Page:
What is the aim of this review?
The aim of this Cochrane Review was to find out whether a new class of drugs (anti-tumour necrosis factor agents) is effective in treating swelling at the back of the eye (macular oedema) caused by inflammation in the eye (uveitis). Cochrane Review authors searched for all relevant studies to address this question, but found no suitable studies for inclusion.
There is currently no evidence for or against the use of anti-tumour necrosis factor agents in treatment of macular oedema in uveitis.
What was studied in this review?
Uveitis is a group of eye conditions where there is inflammation within the eye. If there is inflammation at the back of the eye (macula) this can cause swelling (macular oedema). Macula oedema can lead to loss of vision,
Uveitis is often treated with steroids to control the inflammation and avoid damage to the eye. But steroids have potentially serious side effects, and doctors do not recommend long-term use. 'Steroid-sparing agents' are medications with similar anti-inflammatory effects to steroids, but with fewer side effects. They are preferred when people with uveitis need long-term treatment. Anti-tumour necrosis factor agents are a new type of steroid-sparing agent. They have been used for other conditions. Cochrane researchers wanted to find out if these agents are useful in the treatment of macular oedema in uveitis.
What are the main results of the review?
Cochrane Review authors searched multiple electronic databases for studies of the use of anti-tumour necrosis factor medications in macular oedema due to uveitis. They found no relevant studies. There are some studies that show that these drugs are effective in controlling inflammation in the eye, but none of these specifically investigated macular oedema. More research is needed to help informed decision-making in this area.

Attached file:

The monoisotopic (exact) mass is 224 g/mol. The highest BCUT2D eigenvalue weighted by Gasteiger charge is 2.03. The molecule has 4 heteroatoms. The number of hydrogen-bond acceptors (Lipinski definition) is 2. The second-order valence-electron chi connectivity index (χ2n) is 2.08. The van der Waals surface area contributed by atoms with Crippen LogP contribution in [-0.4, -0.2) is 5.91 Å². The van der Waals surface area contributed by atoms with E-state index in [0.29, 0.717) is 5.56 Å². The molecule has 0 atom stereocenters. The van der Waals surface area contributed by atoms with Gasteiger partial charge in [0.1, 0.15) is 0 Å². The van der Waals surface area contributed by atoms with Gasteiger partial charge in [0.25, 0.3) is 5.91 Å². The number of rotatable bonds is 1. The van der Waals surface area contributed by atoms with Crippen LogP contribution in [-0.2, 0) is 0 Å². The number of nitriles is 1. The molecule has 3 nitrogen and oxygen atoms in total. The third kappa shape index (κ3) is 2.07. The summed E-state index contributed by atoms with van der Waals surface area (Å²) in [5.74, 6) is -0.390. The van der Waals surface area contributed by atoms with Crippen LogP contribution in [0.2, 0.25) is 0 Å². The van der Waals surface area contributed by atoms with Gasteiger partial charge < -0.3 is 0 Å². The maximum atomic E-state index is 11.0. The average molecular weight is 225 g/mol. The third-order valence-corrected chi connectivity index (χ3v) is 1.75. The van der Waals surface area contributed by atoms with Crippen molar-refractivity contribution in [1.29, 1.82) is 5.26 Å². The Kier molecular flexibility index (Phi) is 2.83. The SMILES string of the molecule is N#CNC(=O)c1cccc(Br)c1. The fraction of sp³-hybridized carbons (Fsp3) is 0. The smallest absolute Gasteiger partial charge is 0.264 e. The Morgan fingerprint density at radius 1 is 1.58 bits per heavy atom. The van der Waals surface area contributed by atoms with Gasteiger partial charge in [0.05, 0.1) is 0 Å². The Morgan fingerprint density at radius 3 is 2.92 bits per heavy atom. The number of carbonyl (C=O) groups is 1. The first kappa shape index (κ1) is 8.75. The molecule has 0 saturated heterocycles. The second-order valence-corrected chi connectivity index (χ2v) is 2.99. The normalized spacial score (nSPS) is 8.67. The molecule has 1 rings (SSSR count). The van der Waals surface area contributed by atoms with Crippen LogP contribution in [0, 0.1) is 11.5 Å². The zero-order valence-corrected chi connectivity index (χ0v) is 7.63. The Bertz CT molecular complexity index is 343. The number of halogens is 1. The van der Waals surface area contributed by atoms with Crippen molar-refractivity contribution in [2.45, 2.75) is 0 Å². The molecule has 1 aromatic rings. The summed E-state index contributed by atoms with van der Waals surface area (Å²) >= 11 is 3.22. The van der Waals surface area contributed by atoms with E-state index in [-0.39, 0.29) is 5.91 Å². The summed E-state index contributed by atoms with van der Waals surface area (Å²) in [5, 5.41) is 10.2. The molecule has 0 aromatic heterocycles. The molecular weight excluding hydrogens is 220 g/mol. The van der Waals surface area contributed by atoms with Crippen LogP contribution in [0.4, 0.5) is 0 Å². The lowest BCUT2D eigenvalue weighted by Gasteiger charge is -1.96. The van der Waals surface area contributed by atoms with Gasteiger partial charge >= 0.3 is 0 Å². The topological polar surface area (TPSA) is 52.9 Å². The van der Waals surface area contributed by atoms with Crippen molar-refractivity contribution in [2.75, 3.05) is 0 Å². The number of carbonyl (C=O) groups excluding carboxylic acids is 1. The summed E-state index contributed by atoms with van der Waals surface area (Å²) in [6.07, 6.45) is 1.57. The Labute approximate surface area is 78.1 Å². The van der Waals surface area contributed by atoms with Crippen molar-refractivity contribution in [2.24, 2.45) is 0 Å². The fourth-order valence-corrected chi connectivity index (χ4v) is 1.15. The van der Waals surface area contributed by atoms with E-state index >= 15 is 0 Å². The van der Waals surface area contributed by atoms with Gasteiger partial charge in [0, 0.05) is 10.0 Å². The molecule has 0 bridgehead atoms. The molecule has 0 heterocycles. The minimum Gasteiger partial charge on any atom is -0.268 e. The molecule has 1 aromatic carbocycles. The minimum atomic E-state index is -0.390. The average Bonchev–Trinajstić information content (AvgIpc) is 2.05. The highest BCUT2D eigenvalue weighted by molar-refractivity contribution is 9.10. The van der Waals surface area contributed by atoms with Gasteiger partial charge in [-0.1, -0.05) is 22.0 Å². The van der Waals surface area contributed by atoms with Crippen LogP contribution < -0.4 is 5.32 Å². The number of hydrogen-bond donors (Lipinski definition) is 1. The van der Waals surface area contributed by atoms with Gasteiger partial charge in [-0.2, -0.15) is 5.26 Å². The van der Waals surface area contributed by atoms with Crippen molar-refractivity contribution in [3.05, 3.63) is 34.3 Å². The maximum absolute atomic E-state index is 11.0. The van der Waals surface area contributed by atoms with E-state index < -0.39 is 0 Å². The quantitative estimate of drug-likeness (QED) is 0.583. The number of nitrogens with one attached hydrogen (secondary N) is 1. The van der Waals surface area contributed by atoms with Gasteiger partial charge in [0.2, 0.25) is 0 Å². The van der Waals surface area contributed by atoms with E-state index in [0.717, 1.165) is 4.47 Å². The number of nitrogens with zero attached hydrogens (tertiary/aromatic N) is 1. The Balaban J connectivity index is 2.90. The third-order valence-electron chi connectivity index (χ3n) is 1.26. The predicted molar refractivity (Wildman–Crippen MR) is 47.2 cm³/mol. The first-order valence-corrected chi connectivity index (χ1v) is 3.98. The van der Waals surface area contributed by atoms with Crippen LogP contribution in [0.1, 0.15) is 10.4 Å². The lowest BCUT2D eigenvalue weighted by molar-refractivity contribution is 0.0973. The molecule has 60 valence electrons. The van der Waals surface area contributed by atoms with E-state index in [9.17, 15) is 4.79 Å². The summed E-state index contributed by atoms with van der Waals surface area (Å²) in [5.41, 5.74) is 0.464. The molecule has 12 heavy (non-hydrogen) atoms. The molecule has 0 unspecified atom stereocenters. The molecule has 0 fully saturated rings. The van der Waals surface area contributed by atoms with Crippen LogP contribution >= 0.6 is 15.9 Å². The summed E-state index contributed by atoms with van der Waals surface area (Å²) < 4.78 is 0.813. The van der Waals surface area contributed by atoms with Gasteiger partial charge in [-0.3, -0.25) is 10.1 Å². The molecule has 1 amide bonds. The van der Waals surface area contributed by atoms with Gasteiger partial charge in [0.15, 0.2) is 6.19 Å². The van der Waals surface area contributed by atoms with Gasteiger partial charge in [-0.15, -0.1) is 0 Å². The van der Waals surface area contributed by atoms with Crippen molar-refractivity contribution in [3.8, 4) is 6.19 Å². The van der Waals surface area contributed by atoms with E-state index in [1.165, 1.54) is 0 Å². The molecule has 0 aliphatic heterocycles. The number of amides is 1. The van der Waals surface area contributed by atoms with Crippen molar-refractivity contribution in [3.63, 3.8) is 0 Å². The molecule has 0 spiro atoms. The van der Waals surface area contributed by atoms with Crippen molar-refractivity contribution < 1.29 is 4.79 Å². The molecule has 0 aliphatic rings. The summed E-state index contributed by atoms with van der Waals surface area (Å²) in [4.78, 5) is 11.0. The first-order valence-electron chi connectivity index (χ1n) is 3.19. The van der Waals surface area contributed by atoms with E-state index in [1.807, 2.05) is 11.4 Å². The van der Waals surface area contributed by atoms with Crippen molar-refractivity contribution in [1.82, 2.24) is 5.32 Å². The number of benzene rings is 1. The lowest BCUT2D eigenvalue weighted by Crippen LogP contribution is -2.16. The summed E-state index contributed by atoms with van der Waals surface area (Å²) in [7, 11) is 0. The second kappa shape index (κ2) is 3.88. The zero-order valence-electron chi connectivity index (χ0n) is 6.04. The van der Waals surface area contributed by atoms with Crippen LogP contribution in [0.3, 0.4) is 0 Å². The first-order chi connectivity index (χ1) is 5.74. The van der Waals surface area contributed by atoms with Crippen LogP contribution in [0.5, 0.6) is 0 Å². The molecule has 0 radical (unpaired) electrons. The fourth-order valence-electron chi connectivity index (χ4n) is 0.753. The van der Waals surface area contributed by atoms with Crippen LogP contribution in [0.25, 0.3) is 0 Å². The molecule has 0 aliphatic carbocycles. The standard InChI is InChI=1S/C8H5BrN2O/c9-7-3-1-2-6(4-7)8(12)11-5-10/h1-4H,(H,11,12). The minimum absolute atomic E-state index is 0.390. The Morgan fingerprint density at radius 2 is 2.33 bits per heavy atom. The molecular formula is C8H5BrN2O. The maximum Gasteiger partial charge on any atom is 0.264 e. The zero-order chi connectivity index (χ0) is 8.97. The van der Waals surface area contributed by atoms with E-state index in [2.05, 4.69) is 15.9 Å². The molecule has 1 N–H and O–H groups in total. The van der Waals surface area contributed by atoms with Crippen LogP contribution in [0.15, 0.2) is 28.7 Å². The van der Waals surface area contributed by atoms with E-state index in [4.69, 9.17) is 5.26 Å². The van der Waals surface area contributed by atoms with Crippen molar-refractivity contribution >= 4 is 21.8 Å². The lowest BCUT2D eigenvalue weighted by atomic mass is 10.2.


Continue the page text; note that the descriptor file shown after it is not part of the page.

How up-to-date is this review?
Cochrane Review authors searched for studies that had been published up to 29 March 2018.
Our review did not identify any evidence from randomised controlled trials for or against the role of anti-TNF agents in the management of UMO. Although there are a number of high-quality randomised controlled trials that demonstrate the efficacy of anti-TNF agents in preventing recurrence of inflammation in uveitis, the reported study outcomes do not include changes in UMO. As a result, there were insufficient data to conclude whether there was a significant treatment effect specifically for UMO. Future trials should be designed to include quantitative measures of UMO as primary study outcomes, for example by reporting the presence or absence of UMO, or by measuring central macular thickness for study participants. Furthermore, whilst UMO is an important complication of uveitis, we acknowledge that uveitis is associated with many significant structural and functional complications. It is not possible to determine treatment efficacy based on a single outcome measure. We recommend that future reviews of therapeutic interventions in uveitis should use composite measures of treatment response comprising a range of potential complications of disease.